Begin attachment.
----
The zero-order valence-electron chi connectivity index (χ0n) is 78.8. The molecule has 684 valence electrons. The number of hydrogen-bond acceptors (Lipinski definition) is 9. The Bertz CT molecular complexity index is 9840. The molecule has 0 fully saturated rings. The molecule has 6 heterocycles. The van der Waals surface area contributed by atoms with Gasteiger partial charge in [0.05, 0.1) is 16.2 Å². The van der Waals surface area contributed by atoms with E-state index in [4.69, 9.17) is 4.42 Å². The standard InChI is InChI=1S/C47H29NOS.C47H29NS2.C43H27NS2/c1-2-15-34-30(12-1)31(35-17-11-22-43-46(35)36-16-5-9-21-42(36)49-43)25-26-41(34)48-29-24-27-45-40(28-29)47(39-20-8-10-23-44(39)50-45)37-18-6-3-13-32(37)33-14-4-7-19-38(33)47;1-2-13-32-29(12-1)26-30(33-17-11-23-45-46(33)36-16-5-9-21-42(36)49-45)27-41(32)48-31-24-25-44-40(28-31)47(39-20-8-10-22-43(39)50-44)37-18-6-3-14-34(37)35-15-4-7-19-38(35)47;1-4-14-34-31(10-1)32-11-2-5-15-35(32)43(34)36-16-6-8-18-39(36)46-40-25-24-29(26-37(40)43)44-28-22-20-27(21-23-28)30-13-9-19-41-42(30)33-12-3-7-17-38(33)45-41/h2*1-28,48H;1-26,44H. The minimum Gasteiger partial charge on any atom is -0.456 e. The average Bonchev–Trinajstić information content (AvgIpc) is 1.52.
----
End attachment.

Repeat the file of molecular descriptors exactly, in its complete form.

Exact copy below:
The zero-order valence-electron chi connectivity index (χ0n) is 78.8. The molecule has 684 valence electrons. The number of hydrogen-bond acceptors (Lipinski definition) is 9. The Bertz CT molecular complexity index is 9840. The molecule has 0 fully saturated rings. The molecule has 6 heterocycles. The van der Waals surface area contributed by atoms with Gasteiger partial charge in [0.05, 0.1) is 16.2 Å². The van der Waals surface area contributed by atoms with E-state index in [4.69, 9.17) is 4.42 Å². The standard InChI is InChI=1S/C47H29NOS.C47H29NS2.C43H27NS2/c1-2-15-34-30(12-1)31(35-17-11-22-43-46(35)36-16-5-9-21-42(36)49-43)25-26-41(34)48-29-24-27-45-40(28-29)47(39-20-8-10-23-44(39)50-45)37-18-6-3-13-32(37)33-14-4-7-19-38(33)47;1-2-13-32-29(12-1)26-30(33-17-11-23-45-46(33)36-16-5-9-21-42(36)49-45)27-41(32)48-31-24-25-44-40(28-31)47(39-20-8-10-22-43(39)50-44)37-18-6-3-14-34(37)35-15-4-7-19-38(35)47;1-4-14-34-31(10-1)32-11-2-5-15-35(32)43(34)36-16-6-8-18-39(36)46-40-25-24-29(26-37(40)43)44-28-22-20-27(21-23-28)30-13-9-19-41-42(30)33-12-3-7-17-38(33)45-41/h2*1-28,48H;1-26,44H. The minimum Gasteiger partial charge on any atom is -0.456 e. The average Bonchev–Trinajstić information content (AvgIpc) is 1.52.